In the aftermath of the Cambridge Analytica scandal I remember hearing - likely in an interview in a BBC Radio4 programme on the topic (unfortunately I don't recall more than that) - a claim that scammers were using past sharing behaviour on social media to identify the people who were most gullible and then targeting them (using social media's targeted advertising tools) for scams and confidence tricks.
However, googling this issue doesn't find much to corroborate this specific claim. I can only find more general statements which seem to imply it's feasible and even probable... but little hard evidence of it actually happening.
Some relevant things would seem to be:
- A quite prescient 2016 Forbes piece "Should We Fight Fake News By Banning Gullible People From The Internet?" which notes sharers of fake news could easily be assigned a "gullible" flag that "advertisers would likely find of great interest".
- Accounts (example) of sharing of fake news being used to target users for advertising (to recruit followers) by fake news sites.
- A Bloomberg piece on "shady advertisers" mentions "Facebook’s targeting algorithm is so powerful... they don’t need to identify suckers themselves—Facebook does it automatically" but unfortunately it's not clear how exactly those "suckers" are targeted and exploited.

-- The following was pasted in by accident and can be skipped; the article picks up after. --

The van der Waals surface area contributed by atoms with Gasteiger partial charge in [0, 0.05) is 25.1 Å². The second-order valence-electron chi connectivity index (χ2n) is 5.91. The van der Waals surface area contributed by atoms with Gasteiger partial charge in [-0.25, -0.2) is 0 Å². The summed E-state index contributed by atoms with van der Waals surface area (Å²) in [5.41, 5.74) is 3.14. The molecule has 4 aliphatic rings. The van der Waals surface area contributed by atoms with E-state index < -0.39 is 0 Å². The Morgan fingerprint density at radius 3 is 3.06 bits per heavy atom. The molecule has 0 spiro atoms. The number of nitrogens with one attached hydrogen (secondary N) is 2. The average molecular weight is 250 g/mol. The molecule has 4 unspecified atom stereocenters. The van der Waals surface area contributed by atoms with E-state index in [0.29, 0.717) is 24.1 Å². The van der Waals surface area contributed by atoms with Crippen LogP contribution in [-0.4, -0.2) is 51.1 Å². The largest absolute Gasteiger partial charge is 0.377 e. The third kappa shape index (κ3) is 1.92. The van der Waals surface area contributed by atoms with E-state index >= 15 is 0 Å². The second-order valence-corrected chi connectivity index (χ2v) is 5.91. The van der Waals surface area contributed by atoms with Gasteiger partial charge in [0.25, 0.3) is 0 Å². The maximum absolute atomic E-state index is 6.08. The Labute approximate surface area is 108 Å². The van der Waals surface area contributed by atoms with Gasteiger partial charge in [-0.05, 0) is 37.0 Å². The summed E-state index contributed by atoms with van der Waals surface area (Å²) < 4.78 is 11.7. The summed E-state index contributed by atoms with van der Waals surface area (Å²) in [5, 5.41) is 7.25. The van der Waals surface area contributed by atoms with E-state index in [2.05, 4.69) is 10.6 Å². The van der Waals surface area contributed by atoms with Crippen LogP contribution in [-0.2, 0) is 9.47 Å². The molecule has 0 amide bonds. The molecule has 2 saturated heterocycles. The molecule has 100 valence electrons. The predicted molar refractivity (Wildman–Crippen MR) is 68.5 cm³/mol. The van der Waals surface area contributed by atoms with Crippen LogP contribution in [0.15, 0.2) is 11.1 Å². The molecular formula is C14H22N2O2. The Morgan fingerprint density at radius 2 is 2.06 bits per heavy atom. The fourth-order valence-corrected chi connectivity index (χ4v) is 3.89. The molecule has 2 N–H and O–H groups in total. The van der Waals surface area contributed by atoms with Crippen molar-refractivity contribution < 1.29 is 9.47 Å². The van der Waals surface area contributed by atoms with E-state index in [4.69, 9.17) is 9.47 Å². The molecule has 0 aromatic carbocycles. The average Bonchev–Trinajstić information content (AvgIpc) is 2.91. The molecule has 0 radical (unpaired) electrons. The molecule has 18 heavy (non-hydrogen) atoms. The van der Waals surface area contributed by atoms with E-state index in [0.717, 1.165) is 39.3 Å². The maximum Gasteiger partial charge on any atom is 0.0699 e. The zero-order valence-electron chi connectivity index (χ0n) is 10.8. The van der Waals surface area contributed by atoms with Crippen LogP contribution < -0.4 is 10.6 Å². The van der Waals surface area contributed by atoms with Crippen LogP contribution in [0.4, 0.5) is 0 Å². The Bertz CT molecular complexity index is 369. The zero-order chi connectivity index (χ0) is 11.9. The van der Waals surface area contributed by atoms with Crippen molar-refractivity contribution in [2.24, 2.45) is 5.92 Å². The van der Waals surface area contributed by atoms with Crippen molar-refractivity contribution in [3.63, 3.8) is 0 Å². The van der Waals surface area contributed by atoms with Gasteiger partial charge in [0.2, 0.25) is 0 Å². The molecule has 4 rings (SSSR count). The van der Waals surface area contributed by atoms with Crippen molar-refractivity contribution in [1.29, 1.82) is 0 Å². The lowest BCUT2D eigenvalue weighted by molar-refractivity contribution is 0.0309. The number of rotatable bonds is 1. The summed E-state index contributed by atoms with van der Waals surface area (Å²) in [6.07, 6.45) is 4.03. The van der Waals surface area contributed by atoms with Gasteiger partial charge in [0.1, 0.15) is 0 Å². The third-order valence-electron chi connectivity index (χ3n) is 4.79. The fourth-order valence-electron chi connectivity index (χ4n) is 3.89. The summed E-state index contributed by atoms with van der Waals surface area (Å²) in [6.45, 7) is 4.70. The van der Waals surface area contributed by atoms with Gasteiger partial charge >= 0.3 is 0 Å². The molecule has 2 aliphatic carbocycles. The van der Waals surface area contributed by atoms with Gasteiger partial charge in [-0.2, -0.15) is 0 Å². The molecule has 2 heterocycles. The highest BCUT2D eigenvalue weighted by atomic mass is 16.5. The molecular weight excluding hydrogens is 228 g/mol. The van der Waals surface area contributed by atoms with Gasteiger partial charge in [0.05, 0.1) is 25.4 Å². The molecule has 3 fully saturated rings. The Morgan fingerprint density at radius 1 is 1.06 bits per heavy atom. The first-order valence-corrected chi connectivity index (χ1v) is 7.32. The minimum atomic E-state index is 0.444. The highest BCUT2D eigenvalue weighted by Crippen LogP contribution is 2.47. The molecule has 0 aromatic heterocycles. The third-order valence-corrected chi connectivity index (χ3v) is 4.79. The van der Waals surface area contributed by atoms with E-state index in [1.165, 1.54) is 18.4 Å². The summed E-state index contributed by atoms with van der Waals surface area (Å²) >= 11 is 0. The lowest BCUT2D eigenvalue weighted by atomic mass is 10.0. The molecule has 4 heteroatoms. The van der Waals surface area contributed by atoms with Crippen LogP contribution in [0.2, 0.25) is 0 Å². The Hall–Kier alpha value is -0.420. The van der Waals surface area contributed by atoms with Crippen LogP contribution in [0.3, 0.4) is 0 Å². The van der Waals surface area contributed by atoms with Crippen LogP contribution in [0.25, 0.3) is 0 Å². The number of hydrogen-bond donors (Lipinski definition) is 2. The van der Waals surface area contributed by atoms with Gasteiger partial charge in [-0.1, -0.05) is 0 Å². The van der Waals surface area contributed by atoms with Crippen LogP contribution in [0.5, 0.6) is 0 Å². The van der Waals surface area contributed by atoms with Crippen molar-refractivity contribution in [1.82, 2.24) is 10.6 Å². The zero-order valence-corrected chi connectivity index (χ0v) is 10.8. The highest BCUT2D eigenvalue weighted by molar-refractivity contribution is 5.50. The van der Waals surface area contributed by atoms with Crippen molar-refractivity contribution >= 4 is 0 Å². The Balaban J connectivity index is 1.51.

- Update: A short but punchy IEEE piece (thanks to Elliot Svensson's answer for that) includes a statement that "my concern now is the people who are making themselves targets. People paint a bull’s-eye on their back when they share, respond to, or like certain social media posts. My advice is to check your facts before you show scammers you’re susceptible to fraud.". However, it seems to be short of hard evidence for its claim that "Sometimes what follows fake facts is identity theft and stolen financial information" and the best it can offer is that sharing a fake news story "could have been a machine-learning classifier to help predict the gullibility of potential marks" (my emphasis).
None of this is quite specific enough though. Ideally I'm looking for some more concrete specific examples as evidence: sharing of what sort of nonsense was subsequently used to target what sort of users and scam them how?